Find out more about hip osteoarthritis and how Torrance Pain Institute can help you manage your pain, improve your quality of life, and get back to doing the things you enjoy.
What is hip osteoarthritis?
Hip osteoarthritis is a form of degenerative arthritis, and commonly affects adults of advanced age. Nevertheless, it may still occur in younger people, especially those with hip damage. The hip is one of the largest joints in the entire body, and hip osteoarthritis causes considerable pain while trying to move this area. This condition is also called wear-and-tear arthritis, and it affects roughly 28 million Americans. It’s also a condition that gradually worsens with time, so it’s essential to diagnose and treat it before it can continue to get worse, making movement difficult.
What causes hip osteoarthritis?
The condition is degenerative and affects the elderly. The bone surface of the ball and socket have articular cartilage, which facilitates ease of movement. There is also a lining called synovium, which secretes a small amount of fluid. However, as we age, cartilage diminishes and loses its lubricating functions, wearing away and causing pain because the bone is rubbing on bone. Getting worse over time, the damaged bones may even grow outward and become bone-spurs, causing even more pain.
Hip osteoarthritis may also be caused by obesity (the person’s body weight adds stress to the hips, causing wear and tear), a previous injury (such as traumatic impact), or a family history of arthritis.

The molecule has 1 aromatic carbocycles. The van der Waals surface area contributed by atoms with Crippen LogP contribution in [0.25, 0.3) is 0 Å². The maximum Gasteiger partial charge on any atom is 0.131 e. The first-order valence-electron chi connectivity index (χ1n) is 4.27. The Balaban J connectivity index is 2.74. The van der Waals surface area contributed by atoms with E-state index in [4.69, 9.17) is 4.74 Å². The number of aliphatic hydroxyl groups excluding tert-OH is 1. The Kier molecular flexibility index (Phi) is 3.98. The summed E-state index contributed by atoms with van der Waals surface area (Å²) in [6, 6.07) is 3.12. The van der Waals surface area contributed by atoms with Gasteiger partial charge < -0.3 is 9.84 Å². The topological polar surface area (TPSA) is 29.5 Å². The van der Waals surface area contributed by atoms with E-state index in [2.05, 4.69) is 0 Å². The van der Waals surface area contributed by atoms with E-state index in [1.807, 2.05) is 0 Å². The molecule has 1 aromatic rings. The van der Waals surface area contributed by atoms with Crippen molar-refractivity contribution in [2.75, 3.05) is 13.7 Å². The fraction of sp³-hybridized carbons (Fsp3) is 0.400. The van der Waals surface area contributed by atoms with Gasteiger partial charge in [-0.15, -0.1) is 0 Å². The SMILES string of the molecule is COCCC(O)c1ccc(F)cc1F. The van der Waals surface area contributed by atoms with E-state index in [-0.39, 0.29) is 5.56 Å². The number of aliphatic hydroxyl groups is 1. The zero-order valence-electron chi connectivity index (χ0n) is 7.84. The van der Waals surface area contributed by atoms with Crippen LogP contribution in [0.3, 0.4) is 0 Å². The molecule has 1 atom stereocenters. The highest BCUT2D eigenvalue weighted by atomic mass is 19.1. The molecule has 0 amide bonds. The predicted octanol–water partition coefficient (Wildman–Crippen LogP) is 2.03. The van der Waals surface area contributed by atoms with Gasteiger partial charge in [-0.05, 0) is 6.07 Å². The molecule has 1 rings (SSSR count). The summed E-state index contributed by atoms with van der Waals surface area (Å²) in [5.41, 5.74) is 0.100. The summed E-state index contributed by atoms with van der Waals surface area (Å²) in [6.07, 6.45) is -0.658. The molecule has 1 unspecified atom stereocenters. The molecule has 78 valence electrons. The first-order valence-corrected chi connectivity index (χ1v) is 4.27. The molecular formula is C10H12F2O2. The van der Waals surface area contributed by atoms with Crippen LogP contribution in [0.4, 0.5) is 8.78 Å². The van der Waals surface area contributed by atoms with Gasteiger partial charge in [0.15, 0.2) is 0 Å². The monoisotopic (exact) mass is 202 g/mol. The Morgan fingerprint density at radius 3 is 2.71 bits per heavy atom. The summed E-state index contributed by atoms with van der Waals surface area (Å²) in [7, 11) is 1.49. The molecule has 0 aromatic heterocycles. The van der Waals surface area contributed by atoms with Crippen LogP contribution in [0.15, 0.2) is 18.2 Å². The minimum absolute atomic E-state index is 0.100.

What are the symptoms of hip osteoarthritis?
– Pain in the groin or thigh: the pain radiates from the buttocks and can go all the way down to the knee.
– Joint stiffness: Normal activities such as getting out of bed or getting up from a seated position become difficult and painful
– A crunching sound or feeling: When the hip is moved, there is a distinct “crunching,” which is the sound of bone against bone.
– Decreased range of motion: the joint may “lock” or stick in a particular position, accompanying the grinding noise. Loose fragments of cartilage cause also cause this.
What is the treatment for hip osteoarthritis?
Intra-articular hip injection may alleviate the pain caused by hip osteoarthritis. It’s an injection of a steroid, a local anesthetic, or even a combination of specialized medication, directly into the hip joint. It brings pain relief and allows pain-free joint movement. Contact Torrance Pain Institute to learn more about this form of treatment.